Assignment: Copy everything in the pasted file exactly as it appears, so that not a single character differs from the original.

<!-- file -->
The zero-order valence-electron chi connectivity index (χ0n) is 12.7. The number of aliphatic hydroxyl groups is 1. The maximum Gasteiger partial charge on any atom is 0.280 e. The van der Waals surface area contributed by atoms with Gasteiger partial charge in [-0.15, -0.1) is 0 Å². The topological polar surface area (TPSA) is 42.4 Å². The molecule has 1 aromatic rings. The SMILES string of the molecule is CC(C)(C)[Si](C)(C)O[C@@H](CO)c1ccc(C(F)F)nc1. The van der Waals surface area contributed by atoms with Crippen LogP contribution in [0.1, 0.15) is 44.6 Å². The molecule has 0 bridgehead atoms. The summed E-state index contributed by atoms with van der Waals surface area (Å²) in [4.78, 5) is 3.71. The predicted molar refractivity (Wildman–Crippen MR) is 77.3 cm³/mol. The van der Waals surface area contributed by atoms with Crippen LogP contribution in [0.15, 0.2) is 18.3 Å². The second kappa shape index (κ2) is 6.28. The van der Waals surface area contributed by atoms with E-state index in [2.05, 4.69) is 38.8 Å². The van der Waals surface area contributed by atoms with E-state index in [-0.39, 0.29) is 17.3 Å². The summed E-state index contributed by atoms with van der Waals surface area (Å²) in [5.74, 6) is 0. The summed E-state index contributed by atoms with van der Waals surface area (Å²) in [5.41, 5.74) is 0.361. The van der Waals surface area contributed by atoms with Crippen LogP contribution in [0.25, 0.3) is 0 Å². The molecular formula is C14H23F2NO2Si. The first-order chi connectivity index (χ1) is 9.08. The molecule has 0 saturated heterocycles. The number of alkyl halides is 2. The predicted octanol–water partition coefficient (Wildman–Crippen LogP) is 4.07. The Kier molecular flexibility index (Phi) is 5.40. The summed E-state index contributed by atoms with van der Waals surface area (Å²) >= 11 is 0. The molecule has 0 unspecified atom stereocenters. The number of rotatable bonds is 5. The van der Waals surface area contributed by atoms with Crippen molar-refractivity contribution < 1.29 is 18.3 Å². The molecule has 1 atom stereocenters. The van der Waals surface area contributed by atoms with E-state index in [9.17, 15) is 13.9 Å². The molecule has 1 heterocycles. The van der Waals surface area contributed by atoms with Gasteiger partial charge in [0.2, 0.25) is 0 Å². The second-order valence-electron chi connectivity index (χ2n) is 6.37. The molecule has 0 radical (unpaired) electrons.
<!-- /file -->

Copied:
The zero-order valence-electron chi connectivity index (χ0n) is 12.7. The number of aliphatic hydroxyl groups is 1. The maximum Gasteiger partial charge on any atom is 0.280 e. The van der Waals surface area contributed by atoms with Gasteiger partial charge in [-0.15, -0.1) is 0 Å². The topological polar surface area (TPSA) is 42.4 Å². The molecule has 1 aromatic rings. The SMILES string of the molecule is CC(C)(C)[Si](C)(C)O[C@@H](CO)c1ccc(C(F)F)nc1. The van der Waals surface area contributed by atoms with Crippen LogP contribution in [0.1, 0.15) is 44.6 Å². The molecule has 0 bridgehead atoms. The summed E-state index contributed by atoms with van der Waals surface area (Å²) in [4.78, 5) is 3.71. The predicted molar refractivity (Wildman–Crippen MR) is 77.3 cm³/mol. The van der Waals surface area contributed by atoms with Crippen LogP contribution in [0.15, 0.2) is 18.3 Å². The second kappa shape index (κ2) is 6.28. The van der Waals surface area contributed by atoms with E-state index in [2.05, 4.69) is 38.8 Å². The van der Waals surface area contributed by atoms with E-state index in [-0.39, 0.29) is 17.3 Å². The summed E-state index contributed by atoms with van der Waals surface area (Å²) in [5.74, 6) is 0. The summed E-state index contributed by atoms with van der Waals surface area (Å²) in [5.41, 5.74) is 0.361. The van der Waals surface area contributed by atoms with Crippen LogP contribution in [0.25, 0.3) is 0 Å². The molecular formula is C14H23F2NO2Si. The first-order chi connectivity index (χ1) is 9.08. The molecule has 0 saturated heterocycles. The number of alkyl halides is 2. The predicted octanol–water partition coefficient (Wildman–Crippen LogP) is 4.07. The Kier molecular flexibility index (Phi) is 5.40. The summed E-state index contributed by atoms with van der Waals surface area (Å²) >= 11 is 0. The molecule has 0 unspecified atom stereocenters. The number of rotatable bonds is 5. The van der Waals surface area contributed by atoms with Crippen molar-refractivity contribution < 1.29 is 18.3 Å². The molecule has 1 atom stereocenters. The van der Waals surface area contributed by atoms with E-state index in [9.17, 15) is 13.9 Å². The molecule has 1 heterocycles. The van der Waals surface area contributed by atoms with Gasteiger partial charge in [0.2, 0.25) is 0 Å². The second-order valence-electron chi connectivity index (χ2n) is 6.37. The molecule has 0 radical (unpaired) electrons.